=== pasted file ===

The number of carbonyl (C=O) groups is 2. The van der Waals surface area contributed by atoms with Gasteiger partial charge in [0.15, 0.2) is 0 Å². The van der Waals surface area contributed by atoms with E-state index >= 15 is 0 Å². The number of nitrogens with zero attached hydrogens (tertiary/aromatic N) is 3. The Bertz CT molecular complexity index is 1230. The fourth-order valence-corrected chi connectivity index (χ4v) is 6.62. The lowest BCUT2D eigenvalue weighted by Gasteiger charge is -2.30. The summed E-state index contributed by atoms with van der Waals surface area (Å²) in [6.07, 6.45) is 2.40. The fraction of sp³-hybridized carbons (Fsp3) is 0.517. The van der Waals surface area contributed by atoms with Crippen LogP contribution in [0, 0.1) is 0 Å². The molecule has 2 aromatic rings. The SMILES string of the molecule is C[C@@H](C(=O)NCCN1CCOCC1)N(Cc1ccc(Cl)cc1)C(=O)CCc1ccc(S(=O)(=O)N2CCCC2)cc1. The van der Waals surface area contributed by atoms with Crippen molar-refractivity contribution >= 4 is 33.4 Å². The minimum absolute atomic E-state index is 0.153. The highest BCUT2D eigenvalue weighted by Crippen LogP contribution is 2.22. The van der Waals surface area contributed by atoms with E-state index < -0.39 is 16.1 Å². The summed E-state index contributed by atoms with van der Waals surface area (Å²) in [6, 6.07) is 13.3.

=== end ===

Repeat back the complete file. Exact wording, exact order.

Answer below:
The number of carbonyl (C=O) groups is 2. The van der Waals surface area contributed by atoms with Gasteiger partial charge in [0.15, 0.2) is 0 Å². The van der Waals surface area contributed by atoms with E-state index >= 15 is 0 Å². The number of nitrogens with zero attached hydrogens (tertiary/aromatic N) is 3. The Bertz CT molecular complexity index is 1230. The fourth-order valence-corrected chi connectivity index (χ4v) is 6.62. The lowest BCUT2D eigenvalue weighted by Gasteiger charge is -2.30. The summed E-state index contributed by atoms with van der Waals surface area (Å²) in [6.07, 6.45) is 2.40. The fraction of sp³-hybridized carbons (Fsp3) is 0.517. The van der Waals surface area contributed by atoms with Crippen LogP contribution in [0, 0.1) is 0 Å². The molecule has 2 aromatic rings. The SMILES string of the molecule is C[C@@H](C(=O)NCCN1CCOCC1)N(Cc1ccc(Cl)cc1)C(=O)CCc1ccc(S(=O)(=O)N2CCCC2)cc1. The van der Waals surface area contributed by atoms with Crippen molar-refractivity contribution >= 4 is 33.4 Å². The minimum absolute atomic E-state index is 0.153. The highest BCUT2D eigenvalue weighted by Crippen LogP contribution is 2.22. The van der Waals surface area contributed by atoms with E-state index < -0.39 is 16.1 Å². The summed E-state index contributed by atoms with van der Waals surface area (Å²) in [6, 6.07) is 13.3.